Because of his role in legitimizing Donald Trump, I had thought Paul Ryan owned Trump — owned him in the sense that Ryan had personal responsibility for all the damage Trump has done and will do.
But the truth is that Donald Trump now owns Paul Ryan. Ryan may be under the delusion that it will be the other way around, but if Donald Trump is elected president it will be Trump who calls the tune and Ryan will be the one who has to dance to it. That is likely to be the case even if Trump loses, which I expect he will.
In Isaac Chotiner’s smart interview with historian Robert Paxton in February (“Is Donald Trump a Fascist,” Slate, 2/10/16), Paxton said this about the German analogy from the early 1930s:
There was a conscious decision by the conservatives who were still holding the machinery of power to bring the fascists and the Nazis into the system in order to better fight the left. That particular dynamic is of course completely absent now…The old guard (here) is against Trump. They’re not trying to use him.”
Remember, this was in February, when there was still an expectation that Trump would be beaten for the nomination. But Paxton went on to say, “They (the conservative establishment) may shift, they may decide that if Trump continues to be successful that he could be useful.”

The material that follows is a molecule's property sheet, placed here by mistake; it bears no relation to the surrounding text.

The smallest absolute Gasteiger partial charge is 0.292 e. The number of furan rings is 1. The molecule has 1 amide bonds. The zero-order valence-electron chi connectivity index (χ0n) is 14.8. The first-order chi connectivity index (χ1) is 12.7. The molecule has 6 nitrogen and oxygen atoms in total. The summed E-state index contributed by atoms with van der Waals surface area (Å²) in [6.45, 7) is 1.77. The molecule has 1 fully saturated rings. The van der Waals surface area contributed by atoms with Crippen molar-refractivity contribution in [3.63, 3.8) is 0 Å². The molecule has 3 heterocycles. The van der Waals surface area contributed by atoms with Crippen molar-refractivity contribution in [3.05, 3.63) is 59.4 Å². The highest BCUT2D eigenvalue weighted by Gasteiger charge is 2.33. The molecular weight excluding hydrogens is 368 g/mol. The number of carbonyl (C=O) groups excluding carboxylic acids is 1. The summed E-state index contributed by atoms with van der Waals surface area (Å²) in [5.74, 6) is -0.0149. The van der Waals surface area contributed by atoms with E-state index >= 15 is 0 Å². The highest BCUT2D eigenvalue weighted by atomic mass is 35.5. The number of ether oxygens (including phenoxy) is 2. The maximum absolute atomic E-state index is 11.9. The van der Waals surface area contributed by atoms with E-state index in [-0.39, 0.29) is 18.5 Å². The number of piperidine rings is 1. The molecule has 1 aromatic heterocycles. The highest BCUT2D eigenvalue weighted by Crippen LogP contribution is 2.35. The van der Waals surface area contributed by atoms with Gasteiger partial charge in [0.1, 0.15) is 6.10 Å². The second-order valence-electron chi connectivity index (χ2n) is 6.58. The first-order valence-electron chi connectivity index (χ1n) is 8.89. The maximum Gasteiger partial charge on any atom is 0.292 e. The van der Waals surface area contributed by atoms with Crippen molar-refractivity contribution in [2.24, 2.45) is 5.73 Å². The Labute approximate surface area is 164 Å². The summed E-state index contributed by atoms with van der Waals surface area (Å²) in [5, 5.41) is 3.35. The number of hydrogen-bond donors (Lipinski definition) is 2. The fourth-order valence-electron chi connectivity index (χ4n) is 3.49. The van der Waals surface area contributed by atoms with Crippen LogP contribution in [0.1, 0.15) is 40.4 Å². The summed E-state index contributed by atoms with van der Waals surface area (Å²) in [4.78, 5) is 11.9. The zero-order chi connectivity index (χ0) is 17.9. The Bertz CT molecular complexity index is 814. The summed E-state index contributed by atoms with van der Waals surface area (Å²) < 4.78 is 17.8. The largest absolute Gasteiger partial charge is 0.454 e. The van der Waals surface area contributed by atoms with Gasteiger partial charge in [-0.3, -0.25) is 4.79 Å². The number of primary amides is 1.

And so it came to pass. Paul Ryan, along with many others in the Republican leadership, has decided that Trump indeed can be useful. On this weekend before the election Ryan writes: “Take a look at what a unified Republican government can get you. And then vote Republican — Donald Trump, our Senate candidates, and our House candidates — so we can start turning things around.”
But here’s the rub: It would be Trump’s version of turning things around that matters, and Donald Trump would be the one setting the agenda. Mr. Speaker, if you didn’t get the memo on what Trump’s vision for our country is, watch Trump’s closing ad, “Donald Trump’s Argument For America” (aka “Trump’s Kampf”).
Long presidential campaigns bring out the best and worst of candidates, and in Donald Trump’s case it has been pretty much all bad. But this campaign also has given us a good look at the true character of Paul Ryan. It is not a pretty picture.